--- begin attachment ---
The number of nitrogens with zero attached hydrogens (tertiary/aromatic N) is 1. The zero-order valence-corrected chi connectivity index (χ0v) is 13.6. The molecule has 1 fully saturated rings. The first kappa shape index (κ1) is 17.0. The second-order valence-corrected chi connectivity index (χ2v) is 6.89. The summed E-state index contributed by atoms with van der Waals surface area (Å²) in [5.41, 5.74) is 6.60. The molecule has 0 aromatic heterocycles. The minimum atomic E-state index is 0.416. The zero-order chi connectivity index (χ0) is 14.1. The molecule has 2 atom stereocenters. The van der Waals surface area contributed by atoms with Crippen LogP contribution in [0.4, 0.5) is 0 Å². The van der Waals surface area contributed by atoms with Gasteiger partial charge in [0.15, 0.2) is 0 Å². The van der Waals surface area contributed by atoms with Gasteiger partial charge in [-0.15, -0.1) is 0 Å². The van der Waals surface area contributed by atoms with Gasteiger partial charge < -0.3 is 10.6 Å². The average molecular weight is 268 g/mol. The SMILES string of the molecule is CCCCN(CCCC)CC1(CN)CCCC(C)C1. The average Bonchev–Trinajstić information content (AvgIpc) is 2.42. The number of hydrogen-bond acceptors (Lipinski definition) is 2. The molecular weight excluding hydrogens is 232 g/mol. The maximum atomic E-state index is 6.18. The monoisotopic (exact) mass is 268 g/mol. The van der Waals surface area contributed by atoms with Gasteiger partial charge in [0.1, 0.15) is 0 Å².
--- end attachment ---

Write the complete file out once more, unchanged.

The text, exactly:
The number of nitrogens with zero attached hydrogens (tertiary/aromatic N) is 1. The zero-order valence-corrected chi connectivity index (χ0v) is 13.6. The molecule has 1 fully saturated rings. The first kappa shape index (κ1) is 17.0. The second-order valence-corrected chi connectivity index (χ2v) is 6.89. The summed E-state index contributed by atoms with van der Waals surface area (Å²) in [5.41, 5.74) is 6.60. The molecule has 0 aromatic heterocycles. The minimum atomic E-state index is 0.416. The zero-order chi connectivity index (χ0) is 14.1. The molecule has 2 atom stereocenters. The van der Waals surface area contributed by atoms with Crippen LogP contribution in [0.4, 0.5) is 0 Å². The van der Waals surface area contributed by atoms with Gasteiger partial charge in [0.15, 0.2) is 0 Å². The van der Waals surface area contributed by atoms with Gasteiger partial charge in [-0.15, -0.1) is 0 Å². The van der Waals surface area contributed by atoms with Gasteiger partial charge < -0.3 is 10.6 Å². The average molecular weight is 268 g/mol. The SMILES string of the molecule is CCCCN(CCCC)CC1(CN)CCCC(C)C1. The average Bonchev–Trinajstić information content (AvgIpc) is 2.42. The number of hydrogen-bond acceptors (Lipinski definition) is 2. The molecular weight excluding hydrogens is 232 g/mol. The maximum atomic E-state index is 6.18. The monoisotopic (exact) mass is 268 g/mol. The van der Waals surface area contributed by atoms with Gasteiger partial charge in [0.1, 0.15) is 0 Å².